Subway tunnel cellphone service to be tested

An arriving A train causes a gust of

An arriving A train causes a gust of wind to blow through the Fulton Street station in Manhattan. (April 24, 2013). (Credit: Charles Eckert)

Your cellphone could soon get service in some subway tunnels.

A pilot program to test AT&T and T-Mobile service along the A/C/E line between 14th and 23rd streets is set to start in late May, an official with Transit Wireless said Thursday. It aims to test methods of covering tunnels shorter than half a mile.

Transit Wireless, which is also wiring the subway's 277 underground stations, will install "very sophisticated antennas at the mouth of each tunnel," shooting a signal into the tubes that will provide coverage, Bill Bayne Jr., Transit Wireless' chief executive, said.


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If the private overnight test is successful, the pilot program will run live with commuter access for a "month or two to really prove the quality," Bayne said.

Bayne said Transit Wireless got the go-ahead for the pilot two weeks ago.

"If the technology proves itself, and the MTA wants us to do it," then Transit Wireless will expand the pilot program over the next year," Bayne said.

It's unclear if Wi-Fi will be part of the pilot.

Verizon declined to say whether it is part of the tunnel pilot program. Sprint didn't respond to a request for comment. The MTA declined to comment on the pilot.

Meanwhile, officials Thursday announced the completion of cellular and Wi-Fi service at 30 subway stations with even more carriers.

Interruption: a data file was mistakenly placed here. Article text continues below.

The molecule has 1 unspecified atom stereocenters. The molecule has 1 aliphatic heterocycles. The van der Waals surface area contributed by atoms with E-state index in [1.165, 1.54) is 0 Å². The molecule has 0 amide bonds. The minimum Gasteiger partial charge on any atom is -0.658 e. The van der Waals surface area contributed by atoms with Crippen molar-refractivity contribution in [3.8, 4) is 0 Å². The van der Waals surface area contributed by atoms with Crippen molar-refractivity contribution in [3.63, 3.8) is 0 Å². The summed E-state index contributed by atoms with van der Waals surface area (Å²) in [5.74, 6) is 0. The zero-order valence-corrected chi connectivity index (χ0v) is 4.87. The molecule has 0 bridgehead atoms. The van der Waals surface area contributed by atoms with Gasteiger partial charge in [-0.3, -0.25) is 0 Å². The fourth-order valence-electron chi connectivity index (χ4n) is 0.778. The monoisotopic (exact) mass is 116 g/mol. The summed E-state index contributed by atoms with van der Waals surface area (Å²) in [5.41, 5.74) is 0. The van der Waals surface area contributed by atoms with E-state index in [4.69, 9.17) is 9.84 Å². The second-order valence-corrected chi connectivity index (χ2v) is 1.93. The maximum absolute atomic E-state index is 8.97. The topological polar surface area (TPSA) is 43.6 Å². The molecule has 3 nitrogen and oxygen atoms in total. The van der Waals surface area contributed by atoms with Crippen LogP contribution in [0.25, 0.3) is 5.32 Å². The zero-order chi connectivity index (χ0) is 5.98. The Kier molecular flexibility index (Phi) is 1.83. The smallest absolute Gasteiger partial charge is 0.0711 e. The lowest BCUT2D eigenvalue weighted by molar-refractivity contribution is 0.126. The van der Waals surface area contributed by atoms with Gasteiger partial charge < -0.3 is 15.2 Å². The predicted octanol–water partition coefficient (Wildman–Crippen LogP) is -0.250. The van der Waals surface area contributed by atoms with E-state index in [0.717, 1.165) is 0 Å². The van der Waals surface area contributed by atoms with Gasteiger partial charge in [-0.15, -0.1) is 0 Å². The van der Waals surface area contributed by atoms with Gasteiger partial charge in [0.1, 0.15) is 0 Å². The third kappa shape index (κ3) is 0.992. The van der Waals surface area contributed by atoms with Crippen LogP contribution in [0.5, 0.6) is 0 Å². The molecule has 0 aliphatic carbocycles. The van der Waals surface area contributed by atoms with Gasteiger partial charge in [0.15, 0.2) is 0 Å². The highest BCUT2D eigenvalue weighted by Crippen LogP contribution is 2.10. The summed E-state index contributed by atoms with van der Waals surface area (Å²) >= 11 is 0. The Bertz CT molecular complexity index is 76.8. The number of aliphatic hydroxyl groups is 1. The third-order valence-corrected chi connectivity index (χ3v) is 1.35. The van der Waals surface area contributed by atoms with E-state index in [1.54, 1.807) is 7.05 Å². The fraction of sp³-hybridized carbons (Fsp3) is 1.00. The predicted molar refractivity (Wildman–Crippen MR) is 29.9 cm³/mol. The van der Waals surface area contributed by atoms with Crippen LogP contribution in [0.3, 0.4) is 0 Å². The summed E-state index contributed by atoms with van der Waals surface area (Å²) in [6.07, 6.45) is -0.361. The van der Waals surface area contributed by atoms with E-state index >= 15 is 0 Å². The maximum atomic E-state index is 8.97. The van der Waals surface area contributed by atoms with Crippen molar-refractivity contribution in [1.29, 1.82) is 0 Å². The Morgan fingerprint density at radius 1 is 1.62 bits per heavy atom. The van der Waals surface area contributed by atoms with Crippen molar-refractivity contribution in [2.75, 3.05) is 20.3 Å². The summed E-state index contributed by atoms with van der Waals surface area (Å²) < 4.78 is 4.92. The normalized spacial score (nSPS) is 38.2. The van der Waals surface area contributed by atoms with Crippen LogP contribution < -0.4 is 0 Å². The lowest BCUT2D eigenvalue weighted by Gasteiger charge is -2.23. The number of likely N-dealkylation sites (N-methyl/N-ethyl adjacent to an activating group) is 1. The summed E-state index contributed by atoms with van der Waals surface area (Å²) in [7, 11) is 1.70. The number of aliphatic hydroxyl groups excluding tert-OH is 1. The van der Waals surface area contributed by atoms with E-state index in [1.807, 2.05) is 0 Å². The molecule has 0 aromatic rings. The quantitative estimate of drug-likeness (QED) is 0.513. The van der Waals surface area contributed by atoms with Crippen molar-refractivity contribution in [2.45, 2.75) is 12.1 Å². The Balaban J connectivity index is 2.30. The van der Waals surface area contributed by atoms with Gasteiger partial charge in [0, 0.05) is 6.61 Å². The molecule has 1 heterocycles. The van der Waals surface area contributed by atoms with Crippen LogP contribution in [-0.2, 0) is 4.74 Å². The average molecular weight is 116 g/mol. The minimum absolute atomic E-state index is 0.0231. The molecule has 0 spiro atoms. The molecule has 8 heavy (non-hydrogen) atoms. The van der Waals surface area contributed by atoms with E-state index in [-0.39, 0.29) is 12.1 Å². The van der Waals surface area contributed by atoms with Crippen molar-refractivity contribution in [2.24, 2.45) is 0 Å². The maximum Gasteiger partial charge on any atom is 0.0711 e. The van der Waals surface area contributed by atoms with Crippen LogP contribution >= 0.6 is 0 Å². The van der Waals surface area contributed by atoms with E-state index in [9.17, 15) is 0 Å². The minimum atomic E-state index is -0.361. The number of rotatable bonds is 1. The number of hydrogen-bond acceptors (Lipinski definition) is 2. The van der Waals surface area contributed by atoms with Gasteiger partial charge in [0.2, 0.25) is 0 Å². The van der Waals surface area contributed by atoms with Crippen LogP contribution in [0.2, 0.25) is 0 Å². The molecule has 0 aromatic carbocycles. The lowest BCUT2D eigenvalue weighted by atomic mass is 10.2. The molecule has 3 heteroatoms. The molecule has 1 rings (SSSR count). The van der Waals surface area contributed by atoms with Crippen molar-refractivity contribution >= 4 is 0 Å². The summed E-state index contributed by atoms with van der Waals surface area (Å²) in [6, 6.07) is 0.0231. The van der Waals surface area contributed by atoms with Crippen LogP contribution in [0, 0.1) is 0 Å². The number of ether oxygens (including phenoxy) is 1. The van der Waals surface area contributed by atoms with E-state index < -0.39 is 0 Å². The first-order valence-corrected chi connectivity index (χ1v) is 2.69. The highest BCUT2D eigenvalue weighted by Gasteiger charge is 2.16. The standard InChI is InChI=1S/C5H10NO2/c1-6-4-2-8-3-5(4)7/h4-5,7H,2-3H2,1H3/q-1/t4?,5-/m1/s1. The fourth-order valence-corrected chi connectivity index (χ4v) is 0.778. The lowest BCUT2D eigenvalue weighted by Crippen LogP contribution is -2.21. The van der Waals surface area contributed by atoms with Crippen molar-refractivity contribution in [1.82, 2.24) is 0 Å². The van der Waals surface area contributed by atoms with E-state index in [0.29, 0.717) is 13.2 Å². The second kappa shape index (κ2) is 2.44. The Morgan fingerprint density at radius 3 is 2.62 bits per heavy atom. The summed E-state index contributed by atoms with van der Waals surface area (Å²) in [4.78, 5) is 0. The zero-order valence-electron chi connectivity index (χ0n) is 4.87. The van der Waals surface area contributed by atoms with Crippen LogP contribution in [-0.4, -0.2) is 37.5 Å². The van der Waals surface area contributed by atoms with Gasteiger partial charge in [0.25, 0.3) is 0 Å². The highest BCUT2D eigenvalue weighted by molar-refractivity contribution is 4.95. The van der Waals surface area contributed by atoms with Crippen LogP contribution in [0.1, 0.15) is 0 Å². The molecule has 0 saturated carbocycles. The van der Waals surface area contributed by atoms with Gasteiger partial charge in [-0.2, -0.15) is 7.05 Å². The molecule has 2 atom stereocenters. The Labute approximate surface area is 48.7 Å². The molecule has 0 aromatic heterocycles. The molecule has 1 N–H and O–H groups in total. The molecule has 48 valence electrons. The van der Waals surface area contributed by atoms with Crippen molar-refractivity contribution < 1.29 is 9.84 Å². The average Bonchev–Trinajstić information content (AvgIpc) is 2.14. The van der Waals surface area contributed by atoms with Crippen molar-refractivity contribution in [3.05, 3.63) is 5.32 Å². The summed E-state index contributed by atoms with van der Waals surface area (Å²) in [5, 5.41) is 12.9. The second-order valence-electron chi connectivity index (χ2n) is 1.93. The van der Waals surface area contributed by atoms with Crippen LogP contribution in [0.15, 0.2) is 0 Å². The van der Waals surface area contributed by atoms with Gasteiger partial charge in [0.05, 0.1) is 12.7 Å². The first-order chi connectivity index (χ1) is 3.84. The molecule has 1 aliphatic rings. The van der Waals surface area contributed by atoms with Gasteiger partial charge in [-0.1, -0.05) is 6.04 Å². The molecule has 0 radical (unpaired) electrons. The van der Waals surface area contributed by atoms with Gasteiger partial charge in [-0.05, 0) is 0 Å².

Sprint and Verizon are finalizing talks with the MTA to join AT&T and T-Mobile in providing service to stations underground, as the multiyear project to wire all underground stations marches toward its estimated 2017 completion date.

Times Square, Lincoln Center, Columbus Circle and other stations, most on the West Side between 18th and 96th streets, were part of the completed Phase 1 rollout of service officials announced Thursday.

The next phase of service installation is set to be completed by the first quarter of 2014, officials said Thursday. That phase will focus primarily on wiring stations in Queens, along with a handful of stations in midtown and midtown west. Major stops will include the Main Street station in Flushing and a handful of stations along the 7, E, F, M and R lines.

After Phase 2, service is set to come to the Lower East Side and Harlem, followed by the Bronx and Upper East Side, with the rest of the city to follow. The entire wiring of underground stations is contractually obligated to be finished by 2018, but Bayne said Transit Wireless is shooting for 2017.

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